Why Daily Sports Podcasts Are a Hit

Mina Kimes by Juan Ocampo
Mina Kimes by Juan Ocampo

ESPN and The Athletic are watching what works for news orgs and applying it to their field.

When The New York Times debuted The Daily, the news organization's five-day-a-week podcast that dives into a major story and promises to make you a more informed citizen in 30 minutes or less, it seemed inevitable that other media organizations would soon follow—and they did. The Washington Post's The Post Reports, NPR's Up First, and Vox's Today, Explained quickly appeared.

It was only a matter of time before sports coverage got in the game, so to speak. This past fall saw the debut of two daily sports podcasts. The Lead is a partnership between podcast network Wondery and The Athletic, a paywalled site that promises “smarter coverage for die-hard fans;” and ESPN Daily is a new venture from the sports powerhouse.

The right move at the right time

For ESPN Daily host Mina Kimes—a seasoned writer and analyst for the network—stepping up a daily cadence allowed them to address a need. While ESPN has many podcast offerings, they had previously been weekly and mostly specific to a single sport—a marked difference from what the ESPN Daily team is hoping to achieve.

“We’ve been talking about {this} for quite some time now as a company,” Kimes says. “{We’d} been discussing the notion for a while that while we have a lot of sports- and personality-specific podcasts, we wanted to do something that was more wide-ranging and frequent. Something that would appeal to both the hardcore and the casual sports fan, and also something that leveraged all of our talent across the network.”

The resulting program integrates interviews with ESPN experts, audio collected by reporters on the road, and game calls. Each episode also takes a deep dive into a new “big story,” agnostic of team or sport. “Big could mean a lot of things,” senior editorial producer Eve Troeh notes. “It could mean breaking, it could mean something that’s in the headlines that day. It could mean big in that it stems from an investigation here at ESPN. It could mean big in that it’s a complicated topic that sports fans or any general audience might want to understand more to kind of get below the headlines.”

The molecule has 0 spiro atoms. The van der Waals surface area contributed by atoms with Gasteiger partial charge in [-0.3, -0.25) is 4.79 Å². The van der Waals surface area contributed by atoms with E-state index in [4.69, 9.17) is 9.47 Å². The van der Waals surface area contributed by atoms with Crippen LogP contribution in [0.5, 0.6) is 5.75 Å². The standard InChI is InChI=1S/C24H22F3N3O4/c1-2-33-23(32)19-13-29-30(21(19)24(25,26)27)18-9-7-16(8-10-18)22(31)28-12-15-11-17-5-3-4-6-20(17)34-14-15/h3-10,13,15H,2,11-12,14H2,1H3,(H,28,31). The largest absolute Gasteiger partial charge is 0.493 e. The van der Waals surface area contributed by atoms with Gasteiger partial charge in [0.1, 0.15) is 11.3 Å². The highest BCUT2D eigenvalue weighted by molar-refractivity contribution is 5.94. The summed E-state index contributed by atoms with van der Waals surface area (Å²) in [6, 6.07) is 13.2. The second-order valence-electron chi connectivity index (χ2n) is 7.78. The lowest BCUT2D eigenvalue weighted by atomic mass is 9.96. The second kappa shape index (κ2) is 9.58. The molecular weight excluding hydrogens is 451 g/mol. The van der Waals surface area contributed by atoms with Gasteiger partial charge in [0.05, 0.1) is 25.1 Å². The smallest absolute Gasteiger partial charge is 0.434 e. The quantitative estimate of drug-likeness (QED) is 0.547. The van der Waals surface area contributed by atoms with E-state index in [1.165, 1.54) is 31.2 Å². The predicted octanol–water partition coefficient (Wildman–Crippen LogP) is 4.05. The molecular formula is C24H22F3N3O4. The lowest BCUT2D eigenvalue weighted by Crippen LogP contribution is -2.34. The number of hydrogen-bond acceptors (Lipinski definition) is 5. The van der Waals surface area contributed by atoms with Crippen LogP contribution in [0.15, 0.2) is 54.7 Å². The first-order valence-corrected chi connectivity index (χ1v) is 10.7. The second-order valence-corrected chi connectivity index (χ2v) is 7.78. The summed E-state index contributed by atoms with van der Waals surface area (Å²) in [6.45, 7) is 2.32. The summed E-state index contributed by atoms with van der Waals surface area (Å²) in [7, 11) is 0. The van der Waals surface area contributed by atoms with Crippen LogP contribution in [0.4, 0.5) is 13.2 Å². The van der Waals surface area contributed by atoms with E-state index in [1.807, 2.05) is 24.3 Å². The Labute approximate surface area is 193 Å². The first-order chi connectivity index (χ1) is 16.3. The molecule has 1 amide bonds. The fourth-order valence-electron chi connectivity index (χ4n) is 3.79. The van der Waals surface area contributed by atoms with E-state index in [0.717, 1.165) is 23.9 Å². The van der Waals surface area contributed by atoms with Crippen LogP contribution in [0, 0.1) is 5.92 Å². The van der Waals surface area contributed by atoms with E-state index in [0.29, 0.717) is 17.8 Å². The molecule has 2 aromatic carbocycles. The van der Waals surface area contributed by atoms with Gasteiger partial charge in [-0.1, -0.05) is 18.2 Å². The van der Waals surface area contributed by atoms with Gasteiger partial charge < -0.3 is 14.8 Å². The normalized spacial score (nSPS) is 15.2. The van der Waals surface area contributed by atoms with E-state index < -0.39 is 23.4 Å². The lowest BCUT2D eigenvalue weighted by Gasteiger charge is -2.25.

The Lead takes a similar approach. “The Lead is unique even within the ecosystem of The Athletic, in that we’re the only podcast that is not behind a paywall,” notes cohost Kavitha Davidson. “I think part of the philosophy is highlighting and showcasing some of the incredible stories that are behind the paywall to listeners who may not have subscribed yet, and also amplifying those stories to already existing subscribers who might only be subscribed because they’re fans of {a specific team} and their local beat reporter came over to The Athletic, but they might not have a broader awareness of everything we do.”

While existing subscribers to The Athletic take advantage of the strong local coverage the site provides, The Lead’s approach is purposefully broad. “If you look at the landscape of sports journalism and sports podcasts in particular, they’re hyper-specific, usually; they’re focused on one sport, or they’re focused on one team, or they’re focused on one city,” explains Anders Kelto, The Lead's cohost and executive producer. “And what we’re doing is kind of a catchall—we’re trying to find the best stories from all the sports and all the cities and all leagues at all levels, just finding the best stories and then telling them in a way that appeals to everyone.”

Sharing space while making distinctions

Daily sports podcasts have a lot in common with their hard-news-oriented brethren, but not everything. “I have friends that work on other daily news shows and I think the challenges are very similar,” Kelto says. Though sports are often thought of as a form of entertainment, the teams behind the shows take the subject matter seriously. “We take a lot of care in planning for the interviews, doing research, collecting archival sounds, getting music,” Kelto says. “These are really highly produced, and there’s a lot of heavy lifting that goes on behind the scenes to make it sound effortless. And that’s the same on any daily news show.”

For Troeh, the somewhat predictable sports calendar—the beginning and end of seasons and the dates and locations of major events are often known well in advance—marks a departure from her previous career of standard news reporting. “When you talk about a sports podcast versus a news podcast on a daily level, you know, sports has its own calendar in terms of the seasons,” she says. “But I wouldn’t mistake that for knowing what the news is going to be. You know where there’s likely to be action on any given day because of what’s going on the sports calendar. But there’s still a ton of surprises and curveballs,” she notes.

Those surprises and curveballs can add a bit more entertainment to the program. “Sports is really fun, I think,” Kimes says. “It is a real source of escape for a lot of people. And I think it gives us more latitude to show a bit of personality that you might not always get with the news. You certainly don’t get it as frequently with the news.”

Davidson agrees. “I think that for a show like {The Daily}, there’s a sense of, I guess, civic duty to tune in and learn about what’s happening in the world, to be an informed citizen and that kind of thing. It’s your broccoli," she says. "And sports are fun. Sports are the cake. So I think the challenge versus a news show is convincing sports fans and general listeners that what they’re going to hear that day still does add value.”

—Katie Ferguson